Today’s Cubs Birthdays (September 15)
~Speed Martin 1893–1983 (Cubs 1918-1922)
His real name was Elwood, but they called him Speed because he could get the ball up to the plate in a hurry. He was a member of the pennant-winning 1918 Cubs team, but only appeared in nine games for them that year, and didn’t appear in the World Series. Speed became a bigger part of the team the next few years (winning 11 games in 1921), but he also started getting hit pretty hard. By 1922, his time in the big leagues was done. Speed ended his career with a losing record (29-42) and a high ERA for that era (3.78), but with one of the coolest nicknames in Cubs history. (Photo: 1922 Strip Baseball Card)
~Duke Simpson 1927– (Cubs 1953)
His real name was Tom Simpson, and he was a multi-sport star at Notre Dame (and in the army after he was drafted in ’45). This is what Who’s Who Magazine wrote about Simpson after his rookie season for the Cubs in 1953: “Right-handed — throws a slider and a hard-curveball. A highly-rated rookie, he came on in relief in 29 games in ’53, was 1-2 W/L in 45 innings, striking out 21 batters, walked 25 but had a disappointing 8.00 ERA.” You read that last part right. His ERA was eight. The Cubs had purchased his contract before the 1953 season after he had pitched a no-hitter in the minor leagues. “The Cubs, with their typical luck, got themselves a sore-armed pitcher,” Simpson later said. He never made it back to the majors.
~Jason Hardtke 1971– (Cubs 1998)
Hardtke got a cup of coffee with the Cubs during their playoff season of 1998. He played a little third base and outfield during his brief stay, and hit .238. Before coming to the Cubs, he got a similarly brief shot with the Mets. Most of his career was spent in the minors. He also played one season in Japan.
~Vance Page 1905–1951 (Cubs 1938-1941)
Page’s Cubs career lasted exactly four seasons to the date. He debuted on August 6, 1938 (as a 32-year-old, after 13 minor league seasons) and made his final appearance on August 6, 1941. Page pitched in Game 4 of the 1938 World Series and gave up two runs and two hits, although there is no shame in giving up hits to Lou Gehrig and Joe DiMaggio. Vance’s first two years he was mainly a spot starter, and his final two seasons he worked predominantly out of the bullpen. The late bloomer didn’t have much time to appreciate his post playing days. Just ten years after his last pitch, he fell off a barn and died of the injuries he sustained in the fall. He was only 45.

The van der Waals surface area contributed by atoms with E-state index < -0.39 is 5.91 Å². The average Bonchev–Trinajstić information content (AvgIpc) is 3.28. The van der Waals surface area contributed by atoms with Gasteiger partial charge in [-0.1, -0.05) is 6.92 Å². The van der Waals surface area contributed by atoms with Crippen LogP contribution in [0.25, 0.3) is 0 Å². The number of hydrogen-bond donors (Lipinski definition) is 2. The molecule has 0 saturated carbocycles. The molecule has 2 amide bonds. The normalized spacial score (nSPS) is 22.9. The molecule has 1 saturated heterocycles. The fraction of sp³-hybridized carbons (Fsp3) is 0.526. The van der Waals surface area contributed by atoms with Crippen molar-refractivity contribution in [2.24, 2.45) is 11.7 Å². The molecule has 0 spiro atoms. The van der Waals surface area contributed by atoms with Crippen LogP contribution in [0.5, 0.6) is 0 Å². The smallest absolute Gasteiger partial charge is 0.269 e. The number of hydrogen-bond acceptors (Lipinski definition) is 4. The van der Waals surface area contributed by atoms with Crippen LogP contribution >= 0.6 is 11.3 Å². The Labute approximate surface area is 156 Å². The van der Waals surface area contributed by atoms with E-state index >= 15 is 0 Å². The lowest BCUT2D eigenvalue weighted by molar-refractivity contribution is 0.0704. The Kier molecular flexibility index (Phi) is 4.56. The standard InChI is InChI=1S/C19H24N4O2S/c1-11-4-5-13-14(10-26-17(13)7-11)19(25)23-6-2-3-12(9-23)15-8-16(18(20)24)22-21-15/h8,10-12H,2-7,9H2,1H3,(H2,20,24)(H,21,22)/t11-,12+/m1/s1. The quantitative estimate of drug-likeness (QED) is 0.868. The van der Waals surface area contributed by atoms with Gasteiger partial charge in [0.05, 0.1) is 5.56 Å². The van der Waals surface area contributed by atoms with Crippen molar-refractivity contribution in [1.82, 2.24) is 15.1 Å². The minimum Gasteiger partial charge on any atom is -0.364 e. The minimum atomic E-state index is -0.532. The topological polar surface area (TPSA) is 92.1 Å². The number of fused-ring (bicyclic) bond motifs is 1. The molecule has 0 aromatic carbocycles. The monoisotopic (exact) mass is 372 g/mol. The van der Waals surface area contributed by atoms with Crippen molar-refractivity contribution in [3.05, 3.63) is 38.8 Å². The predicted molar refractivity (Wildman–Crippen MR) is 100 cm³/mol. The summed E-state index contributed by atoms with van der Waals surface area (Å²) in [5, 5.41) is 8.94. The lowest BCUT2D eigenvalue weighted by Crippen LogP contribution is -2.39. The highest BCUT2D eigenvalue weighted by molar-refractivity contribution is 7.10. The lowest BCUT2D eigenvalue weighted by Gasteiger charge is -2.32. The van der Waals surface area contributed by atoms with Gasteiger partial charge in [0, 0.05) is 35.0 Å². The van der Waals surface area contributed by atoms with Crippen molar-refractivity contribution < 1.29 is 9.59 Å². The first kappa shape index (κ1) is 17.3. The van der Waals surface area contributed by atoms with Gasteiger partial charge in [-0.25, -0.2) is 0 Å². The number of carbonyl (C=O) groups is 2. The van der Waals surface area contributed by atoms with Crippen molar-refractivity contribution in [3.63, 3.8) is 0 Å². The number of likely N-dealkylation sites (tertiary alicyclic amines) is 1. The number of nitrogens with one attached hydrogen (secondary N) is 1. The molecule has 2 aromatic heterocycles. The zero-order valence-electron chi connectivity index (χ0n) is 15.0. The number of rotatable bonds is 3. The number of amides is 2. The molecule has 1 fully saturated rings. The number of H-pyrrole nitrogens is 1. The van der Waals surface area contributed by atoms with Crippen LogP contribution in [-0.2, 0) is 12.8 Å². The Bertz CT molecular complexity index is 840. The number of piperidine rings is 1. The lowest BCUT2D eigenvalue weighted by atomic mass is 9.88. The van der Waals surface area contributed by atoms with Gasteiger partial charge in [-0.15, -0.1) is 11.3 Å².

~Charley Smith 1937–1994 (Cubs 1969)
No relation to the Charlie Smith who played for the Cubs 50 years earlier, this Charley was a third baseman/shortstop who played in two games during the 1969 season. He was 0 for 2 in two pinch-hitting appearances in April. Charley had a pretty good big league career in the 60s. He had stints with the White Sox, Dodgers, Phillies, Mets, Cardinals, and Yankees before finishing his career with those two at-bats with the Cubs. The highlight of his career probably came in 1966, when the Cardinals traded him to the Yankees straight up for Roger Maris.
~Freddie Burdette 1936–2010 (Cubs 1962-1964)
Burdette was a right-handed reliever who pitched for the Cubs in the early 60s. He wasn’t exactly known for his command. In his 34.1 big league innings, he walked twice as many men (20) as he struck out (10). His only career win was saved by the man the Cubs acquired for Lou Brock…Ernie Broglio.
~Bob Lennon 1928–2004 Cubs 1957)
Lennon once hit 64 homers in a season in the minor leagues, but he only hit one in the big leagues, and it came for the Cubs against his favorite boyhood team, the Brooklyn Dodgers. Lennon was injured frequently (arm, ankle), and never really got a chance at a regular big league job. Unfortunately, he couldn’t adjust to the pinch-hitting role, and hit only .165. He later played in Venezuela and Puerto Rico. His nickname was Archie.
~Jim Davis 1924–1995 (Cubs 1954-1956)
The lefty started and relieved for the Cubs, posting four complete games, nine saves, and 23 wins over three seasons. Davis was a junkballer, who threw everything from a screwball to a knuckler. In his last season with the team, he struck out four batters in one inning, making him one of only a handful of players to ever accomplish that feat. The Cubs traded him to the Cardinals after the 1956 season along with Hobie Landrith, Sam Toothpick Jones, and Eddie Miksus. This Jim Davis is no relation to the Jim Davis who draws the Garfield comic strip.